Tops 100 Million Impressions ative and innovative ways, including pickled avocados with radicchio, tomato, radish and kohlrabi; avocado powder with rib eye, sweet corn and bone marrow; and for dessert, avocado leaves with chocolate and blackberries. CAC also coordinated with Artisan Chef partners to raise awareness of California Avocado Month. In San Diego, chef Trey Foshee of George’s at the Cove created exclusive new California avocado sandwich recipes that were featured in press outreach. These new recipes, including the Achiote Grilled Fish Sandwich with California Avocado and Roasted Pineapple-Jalapeño Spread and the Chipotle, Lettuce, Tomato and California Avocado Sandwich, were made available to consumers on CAC’s website. Foshee also created and promoted California avocado taco specials throughout June in his restaurant. Throughout June, Jessica Koslow (SQIRL, Los Angeles) highlighted a mackerel toast with pickled mulberries and a California avocado crema (as seen opposite, on page 15); Ivy Stark (Dos Caminos, NYC) developed a California avocado ‘light’ guacamole that was added to the Dos Caminos Healthy Options menu; Eric Tanaka (Cantina Lena, Seattle) devised a California avocado summer guacamole; and Mike Fagnoni (Hawks Restaurant, Sacramento) made a delicious California avocado summer salad.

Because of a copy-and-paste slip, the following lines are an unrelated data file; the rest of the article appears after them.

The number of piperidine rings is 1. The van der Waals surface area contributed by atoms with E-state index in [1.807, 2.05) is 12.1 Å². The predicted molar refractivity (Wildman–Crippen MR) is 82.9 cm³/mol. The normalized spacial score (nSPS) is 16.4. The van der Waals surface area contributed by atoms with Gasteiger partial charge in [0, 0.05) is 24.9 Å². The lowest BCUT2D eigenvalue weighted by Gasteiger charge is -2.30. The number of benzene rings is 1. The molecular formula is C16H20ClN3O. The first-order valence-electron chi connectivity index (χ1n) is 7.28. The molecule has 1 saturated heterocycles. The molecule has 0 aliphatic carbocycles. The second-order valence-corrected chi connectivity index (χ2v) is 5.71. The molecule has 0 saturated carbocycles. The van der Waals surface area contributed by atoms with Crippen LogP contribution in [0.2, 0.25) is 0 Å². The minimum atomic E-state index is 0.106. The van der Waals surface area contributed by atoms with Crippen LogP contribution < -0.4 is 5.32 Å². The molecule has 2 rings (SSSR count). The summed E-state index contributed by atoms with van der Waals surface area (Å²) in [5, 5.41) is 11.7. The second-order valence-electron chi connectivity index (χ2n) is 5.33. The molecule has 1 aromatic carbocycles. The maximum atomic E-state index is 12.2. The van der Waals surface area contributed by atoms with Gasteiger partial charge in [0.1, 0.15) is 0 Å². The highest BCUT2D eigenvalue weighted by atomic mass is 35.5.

Image courtesy of California Tortilla

Public Relations Activities